Spring 2019 Open Call: (in)visibility
“Everything we see hides another thing, we always want to see what is hidden by what we see.” - Magritte speaking on Le fils de l'homme
Aesthetic choices such as composition and quality of light often carry deeper meanings about what is revealed and concealed to the viewer. The choice to disclose or cover up are used by artists and documentarians to challenge preconceived notions and raise questions about social and political events or issues.
In Open Call: (in)visibility, we’re seeking images that explore the boundary between the visible and invisible. How do you decide what to reveal and conceal in your work, and why?
Kathy Anne Lim
Statement: My work relates to the theme in two ways:
John Rieuwerts wrote a book called An Air that Kills: Our Invisible Air Pollution Crisis. My project is intended to raise awareness about this invisible air pollution issue.
Since airborne particles seem invisible when dispersed, I am bringing visibility to them by photographing at the time and location of emission.
Bio: Christine Carr received her MFA from the Tyler School of Art and her BFA from the Corcoran College of Art and Design. She uses digital and film photography, video, and sound to explore the human existence in, and impact on, the environment. Her work is rooted in issues of pollution and climate change with a focus on the ephemeral nature of airborne particles and the evocative nature of light. Carr is a recipient of the Virginia Museum of Fine Arts Fellowship and the Center for Excellence in the Arts and Humanities Grant from Iowa State University. She has exhibited at the Mobile Museum of Art and The William King Museum as well as in group and solo shows across the United States. Her work has been published in Harper’s Magazine, Musée Magazine, and the 5th edition of Exploring Color Photography by Robert Hirsch. Since 2010, she has participated in four residencies, including Jentel in Wyoming, and formerly taught at both Iowa State and Hollins University.
Kathy Anne Lim
Statement: Concerning the icelandic terrain, I was looking to photograph pristine images of the natural landscape. However, during the journey I noticed the vehicle we travelled in was covered in little orange stickers, each marking a scratch or dent – scars echoing from previous journeys with other travelers. It occurred to me that these were badges of wear and resilience. The car had been tried and tested against the landscape, just like me. I decided to experiment by marking sections of my photographs in a similar way, concealing dust specks and imperfections on photographs I would not otherwise select as my final images. This became a crucial part to my project: laying bare the the scars of my images.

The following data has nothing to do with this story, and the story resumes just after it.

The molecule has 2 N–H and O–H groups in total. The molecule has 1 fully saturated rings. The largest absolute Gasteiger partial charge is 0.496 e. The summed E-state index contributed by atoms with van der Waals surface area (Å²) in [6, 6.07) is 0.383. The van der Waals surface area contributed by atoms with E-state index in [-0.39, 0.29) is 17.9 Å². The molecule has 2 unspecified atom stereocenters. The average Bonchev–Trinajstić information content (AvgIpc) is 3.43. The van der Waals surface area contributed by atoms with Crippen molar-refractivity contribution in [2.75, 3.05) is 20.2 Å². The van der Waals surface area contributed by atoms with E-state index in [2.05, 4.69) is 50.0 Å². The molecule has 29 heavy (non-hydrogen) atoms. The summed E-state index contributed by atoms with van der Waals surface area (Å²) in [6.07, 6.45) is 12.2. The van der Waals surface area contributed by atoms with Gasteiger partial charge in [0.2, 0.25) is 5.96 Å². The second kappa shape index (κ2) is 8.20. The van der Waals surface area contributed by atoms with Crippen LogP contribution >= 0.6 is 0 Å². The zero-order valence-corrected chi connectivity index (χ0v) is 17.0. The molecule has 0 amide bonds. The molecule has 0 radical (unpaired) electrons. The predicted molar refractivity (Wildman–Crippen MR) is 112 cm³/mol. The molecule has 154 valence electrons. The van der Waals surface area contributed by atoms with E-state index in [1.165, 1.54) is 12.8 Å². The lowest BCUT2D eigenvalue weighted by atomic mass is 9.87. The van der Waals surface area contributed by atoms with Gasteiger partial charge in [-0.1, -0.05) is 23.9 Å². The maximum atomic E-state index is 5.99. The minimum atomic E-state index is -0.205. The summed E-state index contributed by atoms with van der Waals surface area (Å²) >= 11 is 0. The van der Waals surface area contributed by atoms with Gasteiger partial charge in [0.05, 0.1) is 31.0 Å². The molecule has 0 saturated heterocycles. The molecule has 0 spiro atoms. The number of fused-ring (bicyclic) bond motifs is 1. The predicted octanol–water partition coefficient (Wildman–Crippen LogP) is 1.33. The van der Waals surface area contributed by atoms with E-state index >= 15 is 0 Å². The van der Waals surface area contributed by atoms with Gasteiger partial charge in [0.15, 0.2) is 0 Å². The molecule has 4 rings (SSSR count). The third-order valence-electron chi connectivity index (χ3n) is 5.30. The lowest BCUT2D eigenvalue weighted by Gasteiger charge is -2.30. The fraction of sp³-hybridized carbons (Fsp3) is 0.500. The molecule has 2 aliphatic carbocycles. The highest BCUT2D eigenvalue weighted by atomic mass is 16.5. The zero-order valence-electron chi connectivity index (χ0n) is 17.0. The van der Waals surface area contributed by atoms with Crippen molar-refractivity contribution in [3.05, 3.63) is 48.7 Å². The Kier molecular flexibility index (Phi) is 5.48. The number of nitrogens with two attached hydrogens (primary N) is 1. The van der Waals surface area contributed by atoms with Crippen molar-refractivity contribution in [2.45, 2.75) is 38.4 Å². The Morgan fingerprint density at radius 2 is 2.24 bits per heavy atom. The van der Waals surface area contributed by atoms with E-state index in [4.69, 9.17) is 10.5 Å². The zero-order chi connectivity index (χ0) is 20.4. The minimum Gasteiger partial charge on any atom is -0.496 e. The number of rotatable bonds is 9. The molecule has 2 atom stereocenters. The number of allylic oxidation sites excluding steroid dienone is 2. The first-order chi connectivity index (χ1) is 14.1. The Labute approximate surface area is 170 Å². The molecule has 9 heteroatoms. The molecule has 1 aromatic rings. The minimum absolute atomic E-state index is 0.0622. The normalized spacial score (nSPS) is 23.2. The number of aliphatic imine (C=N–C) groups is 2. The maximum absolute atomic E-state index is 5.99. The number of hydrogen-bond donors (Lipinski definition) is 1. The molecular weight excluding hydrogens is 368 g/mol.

Bio: Kathy Anne Lim (b.1991) is a photographer based in London, with roots along the eastern shores of Singapore. Her poetic documentary work navigates the nuances that arise out of memory, focusing on themes of technology and displacement. She studied visual communication at Singapore Temasek Polytechnic (Dip) and Photography (BA Honours) at London College of Communication, upon graduation in 2016 her work was featured in Aesthetica Magazine honed as one's to watch. Kathy's photographs have since been exhibited and published in Singapore, United Kingdom, New York and Italy.
Statement: My project Nothing Gold Can Stay relates to the theme of (in)visibility in our cultural perception of the people and the place of Branch Brook Park in Newark, New Jersey. It is a beautiful place that attracts admirers such as the young people in my pictures, and yet urban poverty envelopes the area making it far less visible than it would be otherwise.
Bio: Nicholas Pollack (b. 1986, New York, NY) is a Brooklyn-based photographer. He received his MFA in Photography from the University of Hartford in 2015, and he earned a BLA in Photography and Literature from Sarah Lawrence College in 2010. He has been nominated for an ICP Infinity Award, MACK First Book Award, and he was recently shortlisted for the Palm* Photo Prize. He published a monograph of his celebrated project Nothing Gold Can Stay (2015) which is held in numerous collections including the Museum of Modern Art Library and the Getty Research Center. Publications that have featured his work include Vogue, Juxtapoz Magazine, and Vice.